While the street-level businesses were thriving, many upper stories of the historic buildings were neglected, used only for storage and, informally, by pigeons. In 1990, preservation architect Elise Johnson-Schmidt was brought in to head the next phase, bringing a new focus to upper-level apartments.

“Everyone said no one’s going to want to live on Market Street,” Elise recalls. She saw historic buildings with “good bones” and an opportunity for owners to fund their preservation and upkeep while bringing new life to the street.

She started with one conversion, then invited the community to an open house. Five hundred people came. “And things took off.” Elise spearheaded the project of creating 150 market-rate apartments whose residents enjoyed the amenities of the many eateries, specialty shops, and nearby entertainment, even a Wegmans supermarket at the west end of Market Street and a hotel at the east end that has been both a Hilton and a Radisson—all within walking distance.

“I was always interested in how things went together and worked,” says Elise, who began her studies with a double major in engineering and animal science. Then a summer course in architecture changed her career path, and she shifted her focus to the art of transforming buildings into homes that in turn transform a community. After eleven years directing the MSRA, now an arm of the Gaffer District, Elise began her own practice in Corning, Johnson-Schmidt & Associates at 15 East Market Street, Suite 202, and took on other projects like the creation of Academy Place Apartments, fifty-eight units in the former Corning Free Academy, another of the city’s historic buildings.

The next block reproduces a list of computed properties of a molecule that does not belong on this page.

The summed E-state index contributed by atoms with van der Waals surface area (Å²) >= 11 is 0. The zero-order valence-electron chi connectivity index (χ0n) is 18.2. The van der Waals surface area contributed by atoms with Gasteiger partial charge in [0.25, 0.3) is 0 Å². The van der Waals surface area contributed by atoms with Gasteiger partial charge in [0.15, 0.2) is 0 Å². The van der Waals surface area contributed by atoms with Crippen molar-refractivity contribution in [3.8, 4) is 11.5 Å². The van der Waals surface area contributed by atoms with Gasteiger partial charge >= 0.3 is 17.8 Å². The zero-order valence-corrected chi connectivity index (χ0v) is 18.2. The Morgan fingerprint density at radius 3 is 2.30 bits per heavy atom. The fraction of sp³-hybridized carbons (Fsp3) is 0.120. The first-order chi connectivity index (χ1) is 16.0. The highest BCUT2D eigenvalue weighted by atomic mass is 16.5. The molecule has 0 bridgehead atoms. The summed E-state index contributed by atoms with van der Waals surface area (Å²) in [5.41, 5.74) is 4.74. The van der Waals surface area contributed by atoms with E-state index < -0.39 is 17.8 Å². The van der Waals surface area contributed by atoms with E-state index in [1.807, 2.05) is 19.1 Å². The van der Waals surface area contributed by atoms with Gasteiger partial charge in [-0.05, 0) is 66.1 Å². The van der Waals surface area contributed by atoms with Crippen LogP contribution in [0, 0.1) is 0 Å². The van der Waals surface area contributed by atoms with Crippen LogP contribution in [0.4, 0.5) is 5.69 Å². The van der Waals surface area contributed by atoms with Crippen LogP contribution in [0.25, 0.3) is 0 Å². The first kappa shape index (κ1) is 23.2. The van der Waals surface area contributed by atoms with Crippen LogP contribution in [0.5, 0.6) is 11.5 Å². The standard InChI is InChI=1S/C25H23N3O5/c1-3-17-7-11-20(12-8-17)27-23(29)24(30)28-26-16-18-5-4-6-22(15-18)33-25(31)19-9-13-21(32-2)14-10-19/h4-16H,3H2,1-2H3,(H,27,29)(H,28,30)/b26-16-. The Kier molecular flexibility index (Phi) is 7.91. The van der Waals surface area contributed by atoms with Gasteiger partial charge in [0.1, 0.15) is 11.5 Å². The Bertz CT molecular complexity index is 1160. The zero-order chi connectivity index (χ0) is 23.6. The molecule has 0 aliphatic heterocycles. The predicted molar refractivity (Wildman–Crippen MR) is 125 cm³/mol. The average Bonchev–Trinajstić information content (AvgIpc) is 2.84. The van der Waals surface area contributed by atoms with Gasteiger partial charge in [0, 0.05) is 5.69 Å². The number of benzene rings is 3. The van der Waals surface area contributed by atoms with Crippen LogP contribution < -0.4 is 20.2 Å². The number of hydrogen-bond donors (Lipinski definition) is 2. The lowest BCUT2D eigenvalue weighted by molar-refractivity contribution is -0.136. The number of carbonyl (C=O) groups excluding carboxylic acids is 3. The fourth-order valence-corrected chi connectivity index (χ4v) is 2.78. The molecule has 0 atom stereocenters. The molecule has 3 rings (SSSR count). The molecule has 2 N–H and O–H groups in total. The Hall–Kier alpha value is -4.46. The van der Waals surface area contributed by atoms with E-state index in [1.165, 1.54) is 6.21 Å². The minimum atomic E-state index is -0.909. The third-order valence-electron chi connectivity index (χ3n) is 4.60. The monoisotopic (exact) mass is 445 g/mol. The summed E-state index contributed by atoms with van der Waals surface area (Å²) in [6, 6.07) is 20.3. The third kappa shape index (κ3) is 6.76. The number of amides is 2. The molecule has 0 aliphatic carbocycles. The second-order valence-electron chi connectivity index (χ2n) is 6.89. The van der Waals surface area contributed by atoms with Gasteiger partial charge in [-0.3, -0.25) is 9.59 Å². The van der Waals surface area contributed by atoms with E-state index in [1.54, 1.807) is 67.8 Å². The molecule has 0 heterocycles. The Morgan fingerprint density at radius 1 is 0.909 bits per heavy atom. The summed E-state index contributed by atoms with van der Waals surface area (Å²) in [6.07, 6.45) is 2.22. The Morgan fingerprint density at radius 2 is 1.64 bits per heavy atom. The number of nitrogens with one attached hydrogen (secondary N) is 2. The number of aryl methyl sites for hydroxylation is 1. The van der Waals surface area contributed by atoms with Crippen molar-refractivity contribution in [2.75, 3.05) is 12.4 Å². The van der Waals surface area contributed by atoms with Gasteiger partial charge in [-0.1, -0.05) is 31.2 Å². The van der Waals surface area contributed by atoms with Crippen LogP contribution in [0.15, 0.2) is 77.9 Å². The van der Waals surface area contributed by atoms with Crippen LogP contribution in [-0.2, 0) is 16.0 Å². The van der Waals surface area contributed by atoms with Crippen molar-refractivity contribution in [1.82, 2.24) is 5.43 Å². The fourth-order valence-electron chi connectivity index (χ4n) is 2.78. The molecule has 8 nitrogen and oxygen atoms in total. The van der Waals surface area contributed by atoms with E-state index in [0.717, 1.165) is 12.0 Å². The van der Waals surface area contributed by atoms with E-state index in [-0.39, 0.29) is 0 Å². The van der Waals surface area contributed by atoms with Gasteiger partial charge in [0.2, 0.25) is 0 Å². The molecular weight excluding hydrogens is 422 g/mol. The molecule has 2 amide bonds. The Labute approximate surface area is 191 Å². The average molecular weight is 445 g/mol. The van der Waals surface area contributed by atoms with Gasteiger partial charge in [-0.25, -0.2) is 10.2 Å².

“I love what I do. I feel so fortunate to have a career that brings joy to me every day,” she says. It’s a joy she shares each year with 400 area second graders, who make a field trip to the Gaffer District for a mini course Elise designed to highlight some of its architectural elements. The following day, each child is given a box of store-front proportion to decorate as a building facade with their favorite features. Lined up together, the children’s artwork becomes a mini city, which often kindles an interest in architecture. And a number of those former second graders have indeed gone on to study architecture and intern in Elise’s office. In 2015, Elise received the Jefferson Award, which honors citizens who step forward to serve their community, specifically highlighting her work educating the next generation about the value and methods of preserving Corning’s history.

“Our storefronts are 92 percent full,” says Kristin Brewer, director of preservation and design for the Gaffer District, which continues the work of the MSRA. “We offer free design services if someone needs help with a façade or needs structural drawings or help with choosing colors that fit with the historic look.” Find out more at gafferdistrict.com or call them at (607) 937-6292. For more views of current and completed projects from Johnson-Schmidt & Associates, see preservationarchitects.com or call them at (607) 937-1946.